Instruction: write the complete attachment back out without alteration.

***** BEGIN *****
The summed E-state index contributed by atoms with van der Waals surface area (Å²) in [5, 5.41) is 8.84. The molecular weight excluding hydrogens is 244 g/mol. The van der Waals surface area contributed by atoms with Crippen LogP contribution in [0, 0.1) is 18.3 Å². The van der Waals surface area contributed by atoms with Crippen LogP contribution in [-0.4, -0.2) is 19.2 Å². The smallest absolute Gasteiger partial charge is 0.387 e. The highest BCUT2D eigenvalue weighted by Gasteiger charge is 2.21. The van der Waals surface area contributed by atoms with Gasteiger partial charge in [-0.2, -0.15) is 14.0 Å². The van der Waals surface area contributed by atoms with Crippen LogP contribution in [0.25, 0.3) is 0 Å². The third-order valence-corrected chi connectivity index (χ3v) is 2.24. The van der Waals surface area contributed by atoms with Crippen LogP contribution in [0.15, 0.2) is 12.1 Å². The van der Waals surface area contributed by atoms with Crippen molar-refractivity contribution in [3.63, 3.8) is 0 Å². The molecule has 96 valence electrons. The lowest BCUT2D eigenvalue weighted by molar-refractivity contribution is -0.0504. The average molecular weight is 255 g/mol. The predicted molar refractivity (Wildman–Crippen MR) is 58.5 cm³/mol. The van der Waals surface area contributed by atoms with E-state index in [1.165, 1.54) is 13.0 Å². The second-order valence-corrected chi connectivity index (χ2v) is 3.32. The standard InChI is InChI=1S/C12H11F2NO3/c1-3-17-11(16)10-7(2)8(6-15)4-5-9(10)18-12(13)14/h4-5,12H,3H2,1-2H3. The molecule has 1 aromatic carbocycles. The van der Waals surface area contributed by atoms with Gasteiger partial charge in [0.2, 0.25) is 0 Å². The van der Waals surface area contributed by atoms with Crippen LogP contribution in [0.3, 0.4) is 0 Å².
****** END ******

The summed E-state index contributed by atoms with van der Waals surface area (Å²) in [5, 5.41) is 8.84. The molecular weight excluding hydrogens is 244 g/mol. The van der Waals surface area contributed by atoms with Crippen LogP contribution in [0, 0.1) is 18.3 Å². The van der Waals surface area contributed by atoms with Crippen LogP contribution in [-0.4, -0.2) is 19.2 Å². The smallest absolute Gasteiger partial charge is 0.387 e. The highest BCUT2D eigenvalue weighted by Gasteiger charge is 2.21. The van der Waals surface area contributed by atoms with Gasteiger partial charge in [-0.2, -0.15) is 14.0 Å². The van der Waals surface area contributed by atoms with Crippen LogP contribution in [0.25, 0.3) is 0 Å². The third-order valence-corrected chi connectivity index (χ3v) is 2.24. The van der Waals surface area contributed by atoms with Crippen LogP contribution in [0.15, 0.2) is 12.1 Å². The van der Waals surface area contributed by atoms with Crippen molar-refractivity contribution in [3.63, 3.8) is 0 Å². The molecule has 96 valence electrons. The lowest BCUT2D eigenvalue weighted by molar-refractivity contribution is -0.0504. The average molecular weight is 255 g/mol. The predicted molar refractivity (Wildman–Crippen MR) is 58.5 cm³/mol. The van der Waals surface area contributed by atoms with E-state index in [1.165, 1.54) is 13.0 Å². The second-order valence-corrected chi connectivity index (χ2v) is 3.32. The standard InChI is InChI=1S/C12H11F2NO3/c1-3-17-11(16)10-7(2)8(6-15)4-5-9(10)18-12(13)14/h4-5,12H,3H2,1-2H3. The molecule has 1 aromatic carbocycles. The van der Waals surface area contributed by atoms with Gasteiger partial charge in [0.2, 0.25) is 0 Å². The van der Waals surface area contributed by atoms with Crippen LogP contribution in [0.3, 0.4) is 0 Å².